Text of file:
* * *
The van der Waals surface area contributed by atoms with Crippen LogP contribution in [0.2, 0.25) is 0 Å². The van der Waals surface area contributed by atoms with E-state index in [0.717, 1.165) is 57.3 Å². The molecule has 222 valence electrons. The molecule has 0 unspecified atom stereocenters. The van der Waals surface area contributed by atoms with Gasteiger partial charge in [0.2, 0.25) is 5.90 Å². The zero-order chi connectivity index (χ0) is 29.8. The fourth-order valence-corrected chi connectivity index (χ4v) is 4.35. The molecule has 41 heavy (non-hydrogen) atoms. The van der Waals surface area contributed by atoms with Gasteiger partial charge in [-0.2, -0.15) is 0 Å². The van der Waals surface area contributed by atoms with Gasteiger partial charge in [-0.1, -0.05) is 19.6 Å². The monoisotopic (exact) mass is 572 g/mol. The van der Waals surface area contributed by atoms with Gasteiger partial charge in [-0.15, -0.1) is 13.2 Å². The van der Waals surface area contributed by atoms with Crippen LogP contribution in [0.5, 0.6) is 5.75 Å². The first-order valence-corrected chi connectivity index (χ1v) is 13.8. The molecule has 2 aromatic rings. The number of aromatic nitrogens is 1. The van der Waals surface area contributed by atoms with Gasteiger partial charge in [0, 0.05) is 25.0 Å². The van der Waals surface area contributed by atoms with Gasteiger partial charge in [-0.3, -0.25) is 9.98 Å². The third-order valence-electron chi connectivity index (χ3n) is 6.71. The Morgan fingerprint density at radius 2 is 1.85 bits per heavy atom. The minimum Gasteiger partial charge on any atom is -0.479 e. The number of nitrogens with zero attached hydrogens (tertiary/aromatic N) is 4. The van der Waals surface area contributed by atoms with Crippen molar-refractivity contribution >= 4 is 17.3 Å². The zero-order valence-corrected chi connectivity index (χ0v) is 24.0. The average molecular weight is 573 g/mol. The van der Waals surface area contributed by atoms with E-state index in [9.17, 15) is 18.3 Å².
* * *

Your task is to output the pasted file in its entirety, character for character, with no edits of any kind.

The van der Waals surface area contributed by atoms with Crippen LogP contribution in [0.2, 0.25) is 0 Å². The van der Waals surface area contributed by atoms with E-state index in [0.717, 1.165) is 57.3 Å². The molecule has 222 valence electrons. The molecule has 0 unspecified atom stereocenters. The van der Waals surface area contributed by atoms with Gasteiger partial charge in [0.2, 0.25) is 5.90 Å². The zero-order chi connectivity index (χ0) is 29.8. The fourth-order valence-corrected chi connectivity index (χ4v) is 4.35. The molecule has 41 heavy (non-hydrogen) atoms. The van der Waals surface area contributed by atoms with Gasteiger partial charge in [-0.2, -0.15) is 0 Å². The van der Waals surface area contributed by atoms with Gasteiger partial charge in [-0.1, -0.05) is 19.6 Å². The monoisotopic (exact) mass is 572 g/mol. The van der Waals surface area contributed by atoms with Gasteiger partial charge in [-0.15, -0.1) is 13.2 Å². The van der Waals surface area contributed by atoms with Crippen LogP contribution in [0.5, 0.6) is 5.75 Å². The first-order valence-corrected chi connectivity index (χ1v) is 13.8. The molecule has 2 aromatic rings. The number of aromatic nitrogens is 1. The van der Waals surface area contributed by atoms with Gasteiger partial charge in [0, 0.05) is 25.0 Å². The van der Waals surface area contributed by atoms with Gasteiger partial charge in [-0.3, -0.25) is 9.98 Å². The third-order valence-electron chi connectivity index (χ3n) is 6.71. The Morgan fingerprint density at radius 2 is 1.85 bits per heavy atom. The minimum Gasteiger partial charge on any atom is -0.479 e. The number of nitrogens with zero attached hydrogens (tertiary/aromatic N) is 4. The van der Waals surface area contributed by atoms with Crippen molar-refractivity contribution >= 4 is 17.3 Å². The zero-order valence-corrected chi connectivity index (χ0v) is 24.0. The average molecular weight is 573 g/mol. The van der Waals surface area contributed by atoms with E-state index in [9.17, 15) is 18.3 Å².